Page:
The monopoly model predicts that a monopolist chooses the output
qM that equates its marginal revenue and marginal cost,
and selects the price pM so that it sells quantity
qM. Figure 1 shows several important features from the
monopoly model. The seller's marginal revenue, labelled MR, lies
below the demand 'D'. The seller's marginal cost, labelled MC,
intersects MR at qM = 14, and the monopolist charges
the price pM = 32.
Figure 1: Monopoly experiment.
The area above the price and below the demand is the consumers' surplus.
In this example it is 84, which is substantially less than the
consumers' surplus that would be obtained if the price were at the
intersection of supply and demand, as is the case in the competitive
market which has consumers' surplus 220. The monopolist's profit in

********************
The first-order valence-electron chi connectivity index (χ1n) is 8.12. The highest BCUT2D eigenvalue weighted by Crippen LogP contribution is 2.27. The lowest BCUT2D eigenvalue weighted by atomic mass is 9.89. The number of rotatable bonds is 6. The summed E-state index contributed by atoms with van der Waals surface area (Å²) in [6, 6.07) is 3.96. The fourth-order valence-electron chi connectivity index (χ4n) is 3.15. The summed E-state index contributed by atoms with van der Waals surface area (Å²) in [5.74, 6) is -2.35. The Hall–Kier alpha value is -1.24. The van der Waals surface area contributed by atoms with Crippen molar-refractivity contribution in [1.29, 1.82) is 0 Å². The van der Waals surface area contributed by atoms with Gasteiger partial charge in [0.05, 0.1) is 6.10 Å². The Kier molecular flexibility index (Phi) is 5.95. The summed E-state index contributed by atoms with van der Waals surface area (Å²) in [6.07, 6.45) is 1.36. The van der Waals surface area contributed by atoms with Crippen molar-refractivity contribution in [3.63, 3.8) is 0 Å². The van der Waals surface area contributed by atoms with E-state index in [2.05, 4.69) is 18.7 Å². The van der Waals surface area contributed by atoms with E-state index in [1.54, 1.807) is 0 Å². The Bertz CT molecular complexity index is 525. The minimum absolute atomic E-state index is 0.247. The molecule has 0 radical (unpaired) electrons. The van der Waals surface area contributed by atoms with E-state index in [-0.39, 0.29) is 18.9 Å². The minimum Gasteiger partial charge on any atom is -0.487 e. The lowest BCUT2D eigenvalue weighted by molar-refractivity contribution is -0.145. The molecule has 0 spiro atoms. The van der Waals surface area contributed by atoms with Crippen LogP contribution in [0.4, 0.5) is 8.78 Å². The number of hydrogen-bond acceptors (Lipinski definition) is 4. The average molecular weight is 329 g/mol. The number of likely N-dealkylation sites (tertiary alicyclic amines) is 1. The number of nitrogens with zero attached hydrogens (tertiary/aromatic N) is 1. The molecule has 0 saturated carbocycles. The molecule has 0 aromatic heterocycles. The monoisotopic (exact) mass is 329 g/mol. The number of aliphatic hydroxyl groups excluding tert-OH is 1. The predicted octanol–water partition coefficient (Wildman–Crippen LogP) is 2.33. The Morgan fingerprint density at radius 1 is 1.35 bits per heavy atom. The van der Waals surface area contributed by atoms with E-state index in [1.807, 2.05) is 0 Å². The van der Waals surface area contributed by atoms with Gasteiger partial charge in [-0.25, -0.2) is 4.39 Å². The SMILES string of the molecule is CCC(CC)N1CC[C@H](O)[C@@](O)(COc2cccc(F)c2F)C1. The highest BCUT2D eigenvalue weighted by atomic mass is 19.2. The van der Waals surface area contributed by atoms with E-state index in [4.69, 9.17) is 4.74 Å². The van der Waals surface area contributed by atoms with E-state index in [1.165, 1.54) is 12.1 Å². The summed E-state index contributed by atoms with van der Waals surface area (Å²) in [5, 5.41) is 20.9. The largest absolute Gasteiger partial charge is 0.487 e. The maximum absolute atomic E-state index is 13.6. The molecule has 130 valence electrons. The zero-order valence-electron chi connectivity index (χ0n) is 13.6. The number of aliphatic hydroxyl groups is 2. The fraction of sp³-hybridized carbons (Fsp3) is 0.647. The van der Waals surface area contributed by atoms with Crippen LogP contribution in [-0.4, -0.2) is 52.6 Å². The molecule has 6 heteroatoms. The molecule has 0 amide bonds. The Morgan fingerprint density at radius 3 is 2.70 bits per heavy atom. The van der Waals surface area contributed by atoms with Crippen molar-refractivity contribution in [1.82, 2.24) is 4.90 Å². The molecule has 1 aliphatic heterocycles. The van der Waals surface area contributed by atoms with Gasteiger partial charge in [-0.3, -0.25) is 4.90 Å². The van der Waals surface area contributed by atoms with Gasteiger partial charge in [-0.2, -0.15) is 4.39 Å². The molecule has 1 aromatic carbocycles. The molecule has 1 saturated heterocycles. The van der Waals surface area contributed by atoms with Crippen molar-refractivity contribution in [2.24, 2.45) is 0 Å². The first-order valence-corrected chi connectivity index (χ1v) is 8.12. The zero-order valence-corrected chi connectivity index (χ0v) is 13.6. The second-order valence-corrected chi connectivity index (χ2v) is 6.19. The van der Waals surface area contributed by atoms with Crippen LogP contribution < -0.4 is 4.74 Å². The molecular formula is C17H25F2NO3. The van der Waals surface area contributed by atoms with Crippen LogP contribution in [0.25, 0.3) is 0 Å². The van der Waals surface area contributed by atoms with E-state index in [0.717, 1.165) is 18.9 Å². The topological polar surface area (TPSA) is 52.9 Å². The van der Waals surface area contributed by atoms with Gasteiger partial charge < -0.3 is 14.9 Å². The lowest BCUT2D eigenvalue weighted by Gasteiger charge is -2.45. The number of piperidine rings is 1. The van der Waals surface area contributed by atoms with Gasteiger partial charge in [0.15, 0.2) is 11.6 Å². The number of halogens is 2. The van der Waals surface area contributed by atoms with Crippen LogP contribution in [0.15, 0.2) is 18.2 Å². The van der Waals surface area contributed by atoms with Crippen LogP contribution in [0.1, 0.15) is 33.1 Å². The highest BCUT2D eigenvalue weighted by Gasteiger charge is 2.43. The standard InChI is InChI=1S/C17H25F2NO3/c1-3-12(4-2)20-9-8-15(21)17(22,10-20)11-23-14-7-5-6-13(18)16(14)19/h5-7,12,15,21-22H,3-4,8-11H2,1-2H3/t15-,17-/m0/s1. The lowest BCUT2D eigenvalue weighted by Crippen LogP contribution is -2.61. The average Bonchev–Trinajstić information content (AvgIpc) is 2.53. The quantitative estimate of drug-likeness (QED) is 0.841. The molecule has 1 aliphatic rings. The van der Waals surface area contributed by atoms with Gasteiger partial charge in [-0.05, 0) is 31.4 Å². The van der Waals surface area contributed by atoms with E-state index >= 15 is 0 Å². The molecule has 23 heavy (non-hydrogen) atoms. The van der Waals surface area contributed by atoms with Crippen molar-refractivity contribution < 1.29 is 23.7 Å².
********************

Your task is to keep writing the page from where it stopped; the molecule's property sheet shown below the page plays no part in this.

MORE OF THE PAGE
this example is 308, which is much greater than the profit at the
competitive price (also 220).
One of the arguments against monopoly is that there is a surplus loss
due to the restricted output by the monopolist. The monopolist's
output only 14. At the competitive price pc = 24, there
are 20 units that trade with a surplus. The surplus on these last
six units, shown as the shaded area in the figure, is called the
monopoly deadweight loss.
One of the advantages of a monopoly experiment is that each of these
predictions can be tested. The number of trades is observed, the
average price can be computed, the surplus of the buyers can be
calculated, and so can the seller's profit. MarketLink experiments
that test the competitive equilibrium predictions have been prepared
for both the double auction and the posted offer auction.
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